And while there are a few little hints of it in today's world - mainly via the many, MANY adaptations of Dickens' A Christmas Carol (we maintain The Muppet Christmas Carol is the best) and scraps of lyrics like "there'll be scary ghost stories" in the song "It's the Most Wonderful Time of the Year" - the vast majority of the ...

  12. Christmas ghost stories: A history of seasonal spine-chillers

    A verse in "It's the Most Wonderful Time of the Year" mentions "scary ghost stories" right alongside singing to neighbours and hanging mistletoe as the very substance of the season.

  13. There'll be scary ghost stories and tales of the glories of Christmases

    The most wonderful time of year, he concludes with his melody.. But that one line, that 'scary ghost stories' reference, has often been overlooked and ignored.. Some may think Williams is talking about Charles Dickens and his CHRISTMAS CAROL, Scrooge's ghosts of the past present and future coming to haunt in the dead of night.. ...

  14. Forget Halloween, Bring Ghost Stories Back to Christmas

    At the most wonderful time of the year, there is one tradition that John Maguire remembers fondly: his Liverpudlian grandmother trying to scare the daylights out of him. Without much money...

  15. It's the Most Wonderful Time of the Year...

    December 17, 2023 G. W. Thomas Christmas, Dark Worlds Quarterly, G. W. Thomas, Ghost Stories, Gothic, Horror, Horror Fiction, Radio 4. "It's the Most Wonderful Time of the Year" sung by Andy Williams came on my radio and I noticed something. It is the only American Christmas song that refers to the English tradition of telling ghost ...

  16. 5 Scary Christmas Stories That You Can Read Right Now

    Why else would Andy Williams promise that " there'll be scary ghost stories " in his hit Christmas song "It's the Most Wonderful Time of the Year"? Ghost stories at Christmastime may seem out of place amongst today's traditional holiday celebrations, but they were once a timeless Christmas ritual.

  17. On the Lost Christmastime Tradition of Telling Ghost Stories

    MYSTERY/HISTORY Remember how Andy Williams sings about how "they'll be scary ghost stories and tales of the glories of Christmasses long, long ago?" when describing what the Christmas season will be like, in his 1963 song "It's the Most Wonderful Time of the Year?"

  18. Telling ghost stories is a lost tradition on Christmas Eve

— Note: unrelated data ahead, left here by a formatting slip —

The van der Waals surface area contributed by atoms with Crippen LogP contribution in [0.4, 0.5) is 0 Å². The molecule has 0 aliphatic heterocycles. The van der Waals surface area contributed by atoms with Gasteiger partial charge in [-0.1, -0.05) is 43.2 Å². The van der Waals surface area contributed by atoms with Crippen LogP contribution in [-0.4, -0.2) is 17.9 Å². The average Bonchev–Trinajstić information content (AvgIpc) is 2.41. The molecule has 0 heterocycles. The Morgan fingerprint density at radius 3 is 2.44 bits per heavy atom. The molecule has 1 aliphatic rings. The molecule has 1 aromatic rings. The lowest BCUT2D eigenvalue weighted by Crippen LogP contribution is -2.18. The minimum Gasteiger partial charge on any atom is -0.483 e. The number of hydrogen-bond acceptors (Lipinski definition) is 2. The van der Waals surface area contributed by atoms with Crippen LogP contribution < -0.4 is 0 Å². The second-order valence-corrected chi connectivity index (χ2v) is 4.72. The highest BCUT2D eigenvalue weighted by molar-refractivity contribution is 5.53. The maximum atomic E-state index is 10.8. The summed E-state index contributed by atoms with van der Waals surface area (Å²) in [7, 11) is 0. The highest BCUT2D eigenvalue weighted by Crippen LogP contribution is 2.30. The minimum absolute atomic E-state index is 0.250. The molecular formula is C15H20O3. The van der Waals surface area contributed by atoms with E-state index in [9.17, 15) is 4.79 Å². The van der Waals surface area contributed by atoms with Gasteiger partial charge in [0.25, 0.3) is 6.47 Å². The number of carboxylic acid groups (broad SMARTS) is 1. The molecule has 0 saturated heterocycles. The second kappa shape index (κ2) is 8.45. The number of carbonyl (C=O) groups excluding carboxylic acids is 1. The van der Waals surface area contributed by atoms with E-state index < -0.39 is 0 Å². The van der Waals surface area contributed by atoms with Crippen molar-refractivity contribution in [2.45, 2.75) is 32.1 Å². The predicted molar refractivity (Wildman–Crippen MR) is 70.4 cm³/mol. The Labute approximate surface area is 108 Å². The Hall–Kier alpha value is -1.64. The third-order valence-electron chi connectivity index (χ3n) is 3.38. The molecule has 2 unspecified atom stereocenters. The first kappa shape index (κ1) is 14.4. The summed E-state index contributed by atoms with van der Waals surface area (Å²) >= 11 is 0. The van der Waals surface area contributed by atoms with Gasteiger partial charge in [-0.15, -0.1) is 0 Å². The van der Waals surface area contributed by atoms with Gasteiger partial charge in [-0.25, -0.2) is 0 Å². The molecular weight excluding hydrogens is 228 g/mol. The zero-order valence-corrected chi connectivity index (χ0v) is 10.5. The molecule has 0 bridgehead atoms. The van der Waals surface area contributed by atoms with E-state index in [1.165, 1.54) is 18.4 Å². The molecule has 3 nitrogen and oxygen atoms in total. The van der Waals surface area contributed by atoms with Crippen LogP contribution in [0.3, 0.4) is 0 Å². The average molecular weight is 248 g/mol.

One verse of Andy Williams' classic Christmas song "It's the Most Wonderful Time of the Year," for instance, clearly says, "There'll be scary ghost stories and tales of the glories of Christmases long, long ago."

  19. Midwinter Ghosts: A Short History of Tall Tales

    Posted on 1 December, 2022 by Abby It's the most wonderful time of the year … There'll be scary ghost stories And tales of the glories Of Christmases long, long ago …

  20. How Ghost Stories Became a Christmas Tradition in Victorian England

    Published: December 15, 2021 copy page link Universal History Archive/Universal Images Group via Getty Images Towards the end of each year, as fireplaces are lit and hot cocoa is made,...

  21. "It's The Most Wonderful Time Of The Year" lyrics

    Marshmallows for toasting And caroling out in the snow There'll be scary ghost stories And tales of the glories Of Christmases long, long ago It's the most wonderful time of the year There'll be much mistletoeing And hearts will be glowing when loved ones are near It's the most wonderful time of the year There'll be parties for hosting

  22. It's The Most Wonderful Time Of The Year

    There'll be scary ghost stories, And tales of the glories, Of Christmases long, long ago. It's the most wonderful time of the year. There'll be much mistletoeing and hearts will be glowing, When loved ones are near. It's the most wonderful time of the year! There'll be parties for hosting, Marshmallows for toasting, And caroling out in the snow.

  23. Were There Really Scary Ghost Stories Told Around Christmas?

    There is a famous line in the song "It's the Most Wonderful Time of the Year" that has raised more than one eyebrow over the years. The popular Christmas song, performed by Andy Williams, often blares through speakers during the holiday season each and every year. ... Who tells scary ghost stories at Christmas time? Even in 1963, when ...